The Apache Software Foundation

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These answers to frequently asked questions may help newcomers to The Apache Software Foundation (ASF) and our many Apache projects understand how we work.

Index of Questions

We are always looking for better ways to help newcomers to the ASF find the information they’re looking for. Please ask questions or give us suggestions on (subscribe by sending an email to first).

About The Apache Software Foundation

What projects can I find in The Apache Software Foundation?

There are over 350 separate projects and communities hosted at the Apache Software Foundation. We have three classes, or types, of project (in terms of their community, not in terms of technology):

How are projects managed in the Apache Software Foundation?

Apache project participants all believe that if we look after the community, good code will emerge from that community. That is, when people with similar needs come together, they will work out a way to solve their common problems. For this reason we created the Community Development project (where you are right now). The ASF has grown to be very large and, from the outside, can look too mature for newcomers and novices. However, these communities seek to be flat in structure. No single person in any community has more influence than the next; a newcomer with a good idea has just as much input and influence as the original creator of the project.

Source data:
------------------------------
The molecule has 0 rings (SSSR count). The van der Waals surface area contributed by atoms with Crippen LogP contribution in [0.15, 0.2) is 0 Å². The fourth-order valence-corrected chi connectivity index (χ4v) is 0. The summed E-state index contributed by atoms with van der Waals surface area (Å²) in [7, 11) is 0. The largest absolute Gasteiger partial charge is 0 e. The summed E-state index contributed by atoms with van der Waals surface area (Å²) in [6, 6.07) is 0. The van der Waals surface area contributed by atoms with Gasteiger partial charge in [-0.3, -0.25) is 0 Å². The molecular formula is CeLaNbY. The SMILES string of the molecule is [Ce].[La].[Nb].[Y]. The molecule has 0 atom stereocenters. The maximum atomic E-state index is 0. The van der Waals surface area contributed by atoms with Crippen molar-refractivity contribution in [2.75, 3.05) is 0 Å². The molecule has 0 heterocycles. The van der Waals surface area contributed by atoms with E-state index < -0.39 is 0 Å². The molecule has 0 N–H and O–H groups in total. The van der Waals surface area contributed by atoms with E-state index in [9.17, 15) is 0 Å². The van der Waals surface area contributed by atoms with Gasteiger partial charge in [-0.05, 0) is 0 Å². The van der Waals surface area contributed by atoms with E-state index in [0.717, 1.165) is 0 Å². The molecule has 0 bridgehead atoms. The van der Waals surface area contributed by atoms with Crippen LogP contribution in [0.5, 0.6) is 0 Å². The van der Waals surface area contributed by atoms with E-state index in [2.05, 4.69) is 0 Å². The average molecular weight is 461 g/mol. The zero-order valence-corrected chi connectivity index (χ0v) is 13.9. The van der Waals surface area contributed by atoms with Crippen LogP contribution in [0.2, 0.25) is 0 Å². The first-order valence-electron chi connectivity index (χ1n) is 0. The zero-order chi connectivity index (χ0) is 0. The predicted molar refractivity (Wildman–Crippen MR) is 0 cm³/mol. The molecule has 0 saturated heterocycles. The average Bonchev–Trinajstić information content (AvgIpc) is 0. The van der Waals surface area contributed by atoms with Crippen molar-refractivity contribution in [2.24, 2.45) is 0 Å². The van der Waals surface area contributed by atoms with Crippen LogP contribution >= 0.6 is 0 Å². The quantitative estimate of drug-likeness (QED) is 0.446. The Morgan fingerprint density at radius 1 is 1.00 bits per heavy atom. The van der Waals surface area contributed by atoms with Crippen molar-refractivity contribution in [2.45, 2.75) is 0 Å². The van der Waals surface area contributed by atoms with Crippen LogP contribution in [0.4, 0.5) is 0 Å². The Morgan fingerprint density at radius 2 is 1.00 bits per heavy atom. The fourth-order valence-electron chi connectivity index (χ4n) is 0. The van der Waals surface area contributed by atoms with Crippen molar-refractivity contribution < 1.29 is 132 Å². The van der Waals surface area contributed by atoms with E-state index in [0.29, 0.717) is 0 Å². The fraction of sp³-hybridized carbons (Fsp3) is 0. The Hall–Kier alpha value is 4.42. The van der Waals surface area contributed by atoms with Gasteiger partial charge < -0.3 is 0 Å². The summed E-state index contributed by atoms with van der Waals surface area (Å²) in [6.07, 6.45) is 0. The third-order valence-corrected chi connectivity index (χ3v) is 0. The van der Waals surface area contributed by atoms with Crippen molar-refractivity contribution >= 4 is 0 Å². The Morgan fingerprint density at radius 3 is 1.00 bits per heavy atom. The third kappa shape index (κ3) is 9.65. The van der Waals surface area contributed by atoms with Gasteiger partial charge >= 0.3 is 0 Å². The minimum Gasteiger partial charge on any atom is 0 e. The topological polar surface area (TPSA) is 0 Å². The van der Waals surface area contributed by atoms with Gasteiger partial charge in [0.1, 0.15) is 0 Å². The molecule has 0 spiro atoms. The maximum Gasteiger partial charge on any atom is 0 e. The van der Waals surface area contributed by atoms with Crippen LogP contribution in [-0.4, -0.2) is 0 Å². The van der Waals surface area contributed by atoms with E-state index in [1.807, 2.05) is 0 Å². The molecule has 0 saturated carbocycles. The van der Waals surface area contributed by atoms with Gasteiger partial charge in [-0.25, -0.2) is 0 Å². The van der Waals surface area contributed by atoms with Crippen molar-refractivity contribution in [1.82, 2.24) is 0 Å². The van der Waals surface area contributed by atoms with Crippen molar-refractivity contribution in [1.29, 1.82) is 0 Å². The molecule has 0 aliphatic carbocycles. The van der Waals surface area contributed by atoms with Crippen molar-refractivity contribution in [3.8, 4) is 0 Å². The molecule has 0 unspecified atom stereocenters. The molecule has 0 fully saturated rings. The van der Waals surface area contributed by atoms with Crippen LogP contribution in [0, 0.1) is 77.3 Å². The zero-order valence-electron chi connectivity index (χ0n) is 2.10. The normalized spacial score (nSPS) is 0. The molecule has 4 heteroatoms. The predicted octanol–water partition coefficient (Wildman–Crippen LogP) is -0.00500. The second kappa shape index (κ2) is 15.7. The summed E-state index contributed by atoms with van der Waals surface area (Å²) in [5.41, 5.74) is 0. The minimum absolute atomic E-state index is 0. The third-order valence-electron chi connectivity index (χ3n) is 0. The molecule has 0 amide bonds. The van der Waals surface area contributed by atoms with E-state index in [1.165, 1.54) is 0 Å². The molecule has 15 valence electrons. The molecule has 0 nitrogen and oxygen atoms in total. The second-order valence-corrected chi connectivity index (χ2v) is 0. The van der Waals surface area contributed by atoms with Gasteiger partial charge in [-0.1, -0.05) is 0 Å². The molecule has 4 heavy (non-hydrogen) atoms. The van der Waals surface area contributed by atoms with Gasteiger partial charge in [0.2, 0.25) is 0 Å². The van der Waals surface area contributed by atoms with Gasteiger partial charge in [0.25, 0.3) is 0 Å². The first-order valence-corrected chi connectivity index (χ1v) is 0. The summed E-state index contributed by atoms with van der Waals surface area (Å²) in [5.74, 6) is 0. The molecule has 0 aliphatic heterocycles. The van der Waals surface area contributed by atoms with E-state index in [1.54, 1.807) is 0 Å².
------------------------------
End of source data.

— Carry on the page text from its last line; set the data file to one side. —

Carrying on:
We do have a system, meritocracy, that allows those who have demonstrated commitment and understanding to the community to earn certain privileges, such as being able to make changes directly to documentation and program code. However, these privileges simply streamline the process; they do not (in most cases) give additional powers over the project.

In summary, Apache projects work because people like you participate constructively within them!